Health Information and Tools > After Brain Injury > Recovery and Rehabilitation > The Rancho Los Amigo Scale >  After Brain Injury Guide: The Rancho Los Amigo Scale - Level 5 and 6
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Recovery and Rehabilitation

The Rancho Los Amigo Scale: Level 5 and 6

​Level 5: Confused – inappropriate

Maximum Assistance

  • Is alert and can pay attention to activities around him.
  • Will still have trouble focusing on the important parts of an event.
  • Will have lost of lot of his memory, which affects his new learning.
  • Is easily distracted and can’t focus his attention.
  • May seem to forget how to use objects he knew how to use before the injury.
  • Will confuse the past and present.
  • May be able to follow simple, everyday conversations.
  • May be able to answer, “I’m fine, how are you?” but get “lost” if the conversation becomes harder to follow.
  • May say things that aren’t appropriate (for example, he may swear even though he never swore before).
  • Will depend on others to direct or cue him.
  • May now be able to do simple self-care activities, but will still need some help.

Level 6: Confused – appropriate

Moderate Assistance

  • Behaviour is purposeful.
  • Can follow simple directions.
  • Can follow a schedule with some support but changes in his routine can confuse him.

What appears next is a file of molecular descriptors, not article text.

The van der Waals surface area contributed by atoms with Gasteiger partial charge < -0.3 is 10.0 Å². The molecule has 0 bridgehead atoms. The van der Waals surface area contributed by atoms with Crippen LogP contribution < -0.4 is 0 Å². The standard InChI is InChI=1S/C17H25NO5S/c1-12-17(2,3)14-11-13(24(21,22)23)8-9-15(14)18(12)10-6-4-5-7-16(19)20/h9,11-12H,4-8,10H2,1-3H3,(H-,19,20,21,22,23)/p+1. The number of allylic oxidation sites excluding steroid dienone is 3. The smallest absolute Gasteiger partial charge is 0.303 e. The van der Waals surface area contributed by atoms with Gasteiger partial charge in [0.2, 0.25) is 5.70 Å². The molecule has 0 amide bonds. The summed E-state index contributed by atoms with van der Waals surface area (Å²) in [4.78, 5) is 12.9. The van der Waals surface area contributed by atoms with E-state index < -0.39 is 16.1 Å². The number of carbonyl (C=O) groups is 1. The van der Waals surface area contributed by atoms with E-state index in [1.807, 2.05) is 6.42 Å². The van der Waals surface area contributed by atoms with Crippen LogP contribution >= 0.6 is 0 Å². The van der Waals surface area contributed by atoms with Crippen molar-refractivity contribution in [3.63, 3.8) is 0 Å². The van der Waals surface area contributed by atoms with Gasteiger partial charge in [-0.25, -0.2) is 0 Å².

• Still needs direction.
  • Problems with memory problems that can lead to poor judgment and errors.
  • Recall of memories he had before the injury are generally accurate.
  • Can pay attention and concentrate better. He usually knows where he is, the time, the date, etc.
  • May now recognize staff. He may become very attached to family members (may phone home often).
  • Is easily overwhelmed with too information.
  • Can’t plan or foresee events.

How you can help: Levels 5 and 6

  • Be patient and repeat information as needed. Help him learns ways to remember things.
  • Go over information about family and friends. Use a photo album to stimulate memories.
  • He may laugh or cry easily and not always appropriately. Usually, the best thing to do is to ignore it, distract him by suggesting another activity, or change the topic until he calms down.
  • Help him with homework or assignments his therapists give him. Encourage him to make his own entries in the journal, phone, or other electronic device.
  • For basic tasks, give him the structure he needs by giving step-by-step instructions.
  • Slowly increase his independence by gradually decreasing the amount of help you give for certain activities.
  • Within limits, use every situation as a learning experience. Everyday tasks will still be hard for him. Help him count money and make change. Ask him about the steps involved in making coffee or doing the laundry, and then have him do the task he has just described.​

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